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Solving the World’s Problems on Facebook

My friend posted the following cartoon on her Facebook wall:

 

It elicited 20-something politically-tinged comments.  There are several examples of this on Facebook, but this type of thing is not confined to Facebook.  It seems to me that debate on important issues in this society is steered by cute, made-for-Facebook cartoons rather than by facts and reason.  This drags everyone down.

 The comments to the above post went as follows:

 I read some statistics a few weeks ago, Trying to remember where! That only 2% of illegals take farm related jobs, the rest take construction, hospitality and restaurant type jobs. Hate it when I can’t remember where I read stuff, haha. I think thats a very small percentage, compared to everyone saying that only illegals do the jobs no one else wants here in the US.  I also think the argument that illegal aliens do jobs that no one else wants is fallacious: it does not support the pro-illegal immigration position.  In fact, in some ways, it undermines it.  Trying to disprove this argument is a fool’s errand.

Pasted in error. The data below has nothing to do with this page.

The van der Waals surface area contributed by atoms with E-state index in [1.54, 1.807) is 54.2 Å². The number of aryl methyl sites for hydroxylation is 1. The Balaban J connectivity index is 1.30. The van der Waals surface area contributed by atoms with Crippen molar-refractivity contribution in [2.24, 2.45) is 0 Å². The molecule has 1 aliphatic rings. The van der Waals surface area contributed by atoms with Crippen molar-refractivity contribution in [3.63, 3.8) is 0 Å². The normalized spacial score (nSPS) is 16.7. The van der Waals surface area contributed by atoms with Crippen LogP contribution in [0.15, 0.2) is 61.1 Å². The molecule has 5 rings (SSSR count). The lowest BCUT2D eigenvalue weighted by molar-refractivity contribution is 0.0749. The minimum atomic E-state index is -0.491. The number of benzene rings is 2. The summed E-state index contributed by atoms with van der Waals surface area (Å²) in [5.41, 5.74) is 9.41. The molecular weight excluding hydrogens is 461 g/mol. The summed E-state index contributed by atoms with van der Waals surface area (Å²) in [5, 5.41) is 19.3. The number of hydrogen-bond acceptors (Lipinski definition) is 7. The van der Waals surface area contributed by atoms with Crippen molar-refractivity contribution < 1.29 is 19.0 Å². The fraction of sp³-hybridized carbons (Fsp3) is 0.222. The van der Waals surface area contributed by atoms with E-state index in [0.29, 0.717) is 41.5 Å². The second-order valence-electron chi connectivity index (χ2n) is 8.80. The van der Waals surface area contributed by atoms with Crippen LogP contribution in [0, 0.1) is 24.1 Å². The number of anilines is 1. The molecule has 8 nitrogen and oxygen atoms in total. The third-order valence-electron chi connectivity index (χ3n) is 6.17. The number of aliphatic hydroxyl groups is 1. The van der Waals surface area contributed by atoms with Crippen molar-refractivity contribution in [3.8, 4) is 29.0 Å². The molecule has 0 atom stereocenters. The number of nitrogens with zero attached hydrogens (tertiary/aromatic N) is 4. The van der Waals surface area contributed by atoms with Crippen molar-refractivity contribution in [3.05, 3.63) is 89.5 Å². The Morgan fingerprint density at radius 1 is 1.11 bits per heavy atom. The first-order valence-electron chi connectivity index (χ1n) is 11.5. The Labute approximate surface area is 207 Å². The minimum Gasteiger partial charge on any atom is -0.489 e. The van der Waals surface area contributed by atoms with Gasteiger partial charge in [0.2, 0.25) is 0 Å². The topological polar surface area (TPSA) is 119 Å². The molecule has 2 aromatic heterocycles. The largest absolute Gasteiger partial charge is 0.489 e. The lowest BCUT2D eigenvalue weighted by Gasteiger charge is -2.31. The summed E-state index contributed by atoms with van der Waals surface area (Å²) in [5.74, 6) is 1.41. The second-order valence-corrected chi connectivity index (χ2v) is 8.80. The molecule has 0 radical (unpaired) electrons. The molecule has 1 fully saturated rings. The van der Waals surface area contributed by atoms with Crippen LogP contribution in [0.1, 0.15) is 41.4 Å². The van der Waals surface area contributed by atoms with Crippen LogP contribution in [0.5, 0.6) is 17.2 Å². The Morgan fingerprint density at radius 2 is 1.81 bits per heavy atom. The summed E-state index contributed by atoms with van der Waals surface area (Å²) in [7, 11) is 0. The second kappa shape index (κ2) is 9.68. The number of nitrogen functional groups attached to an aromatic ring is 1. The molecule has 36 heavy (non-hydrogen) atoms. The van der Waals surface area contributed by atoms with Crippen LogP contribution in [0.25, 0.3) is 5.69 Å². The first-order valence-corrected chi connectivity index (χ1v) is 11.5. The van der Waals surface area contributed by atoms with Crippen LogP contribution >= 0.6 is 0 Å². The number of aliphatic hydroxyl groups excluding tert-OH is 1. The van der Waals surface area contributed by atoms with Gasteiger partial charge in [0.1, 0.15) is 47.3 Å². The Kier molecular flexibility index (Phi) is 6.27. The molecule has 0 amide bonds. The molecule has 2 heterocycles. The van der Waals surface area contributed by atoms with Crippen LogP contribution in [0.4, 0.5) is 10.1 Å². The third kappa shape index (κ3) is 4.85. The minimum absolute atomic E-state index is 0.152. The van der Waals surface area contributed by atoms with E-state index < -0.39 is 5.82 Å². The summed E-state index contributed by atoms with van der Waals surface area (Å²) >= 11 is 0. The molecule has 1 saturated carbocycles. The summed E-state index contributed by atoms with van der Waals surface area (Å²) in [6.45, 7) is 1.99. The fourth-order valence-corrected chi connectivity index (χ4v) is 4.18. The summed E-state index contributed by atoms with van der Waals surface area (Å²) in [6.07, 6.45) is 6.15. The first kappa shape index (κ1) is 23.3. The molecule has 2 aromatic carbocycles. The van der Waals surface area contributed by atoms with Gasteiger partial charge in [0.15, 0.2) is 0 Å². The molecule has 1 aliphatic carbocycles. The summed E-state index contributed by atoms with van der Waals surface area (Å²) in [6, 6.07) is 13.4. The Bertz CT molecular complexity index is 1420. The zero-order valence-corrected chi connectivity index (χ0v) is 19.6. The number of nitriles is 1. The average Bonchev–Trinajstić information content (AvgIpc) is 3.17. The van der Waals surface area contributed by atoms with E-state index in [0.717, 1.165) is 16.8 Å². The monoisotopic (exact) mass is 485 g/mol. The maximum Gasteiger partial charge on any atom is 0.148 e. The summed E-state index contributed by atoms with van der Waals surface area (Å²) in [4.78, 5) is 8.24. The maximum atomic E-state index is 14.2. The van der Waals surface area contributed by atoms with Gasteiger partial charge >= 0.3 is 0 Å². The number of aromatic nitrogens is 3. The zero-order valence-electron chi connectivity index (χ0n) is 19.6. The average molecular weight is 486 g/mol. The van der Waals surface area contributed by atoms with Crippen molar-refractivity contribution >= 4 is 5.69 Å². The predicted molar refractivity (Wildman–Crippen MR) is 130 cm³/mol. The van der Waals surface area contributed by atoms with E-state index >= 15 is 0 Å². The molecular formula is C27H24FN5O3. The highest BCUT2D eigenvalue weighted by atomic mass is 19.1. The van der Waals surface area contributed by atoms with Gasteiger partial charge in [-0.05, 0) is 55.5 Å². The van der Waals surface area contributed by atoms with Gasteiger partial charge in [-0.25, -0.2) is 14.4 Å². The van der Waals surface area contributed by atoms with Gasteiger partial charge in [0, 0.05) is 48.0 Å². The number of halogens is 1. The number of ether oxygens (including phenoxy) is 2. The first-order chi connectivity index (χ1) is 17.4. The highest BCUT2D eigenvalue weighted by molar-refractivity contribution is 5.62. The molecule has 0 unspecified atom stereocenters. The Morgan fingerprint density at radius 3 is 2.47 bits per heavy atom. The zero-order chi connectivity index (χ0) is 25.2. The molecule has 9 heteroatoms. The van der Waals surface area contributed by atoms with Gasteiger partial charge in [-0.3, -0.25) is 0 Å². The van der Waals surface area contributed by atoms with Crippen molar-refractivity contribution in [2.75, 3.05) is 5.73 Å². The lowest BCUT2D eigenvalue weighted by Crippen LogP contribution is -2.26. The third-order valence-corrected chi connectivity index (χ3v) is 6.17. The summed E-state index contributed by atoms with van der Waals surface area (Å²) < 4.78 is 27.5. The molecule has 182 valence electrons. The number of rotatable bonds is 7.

No way! I wanna see that! I mean not every hispanic in the field must be an illegal, but that is all I ever see out there, so I would assume a good percentage would be immigrants.  Yes, that 2% figure is probably wrong, but why does it matter?

 I still think this is “cute”.  Yes, it is a cute cartoon.

 I did find online that 60% of illegals are farm workers, but that was from the NYTimes, and I don’t consider them a fair and balanced reporting tool for many reasons!… My main pet peeve is… they are mainly paid illegally, in cash, and that money mostly goes back to Mexico. And thats after they have used their debit cards, received their housing allowances, and had medical paid for. It doesn’t support the US economy like it should, and now we are collapsing from the strain. Just makes me mad and sad…  It’s good that the commenter went back and corrected the earlier-quoted 2% figure; 60% is probably closer to the truth – even if it is in the NYT.  After that, some legitimate points are made, mixed in with other stuff that really doesn’t add to the illegal immigration debate.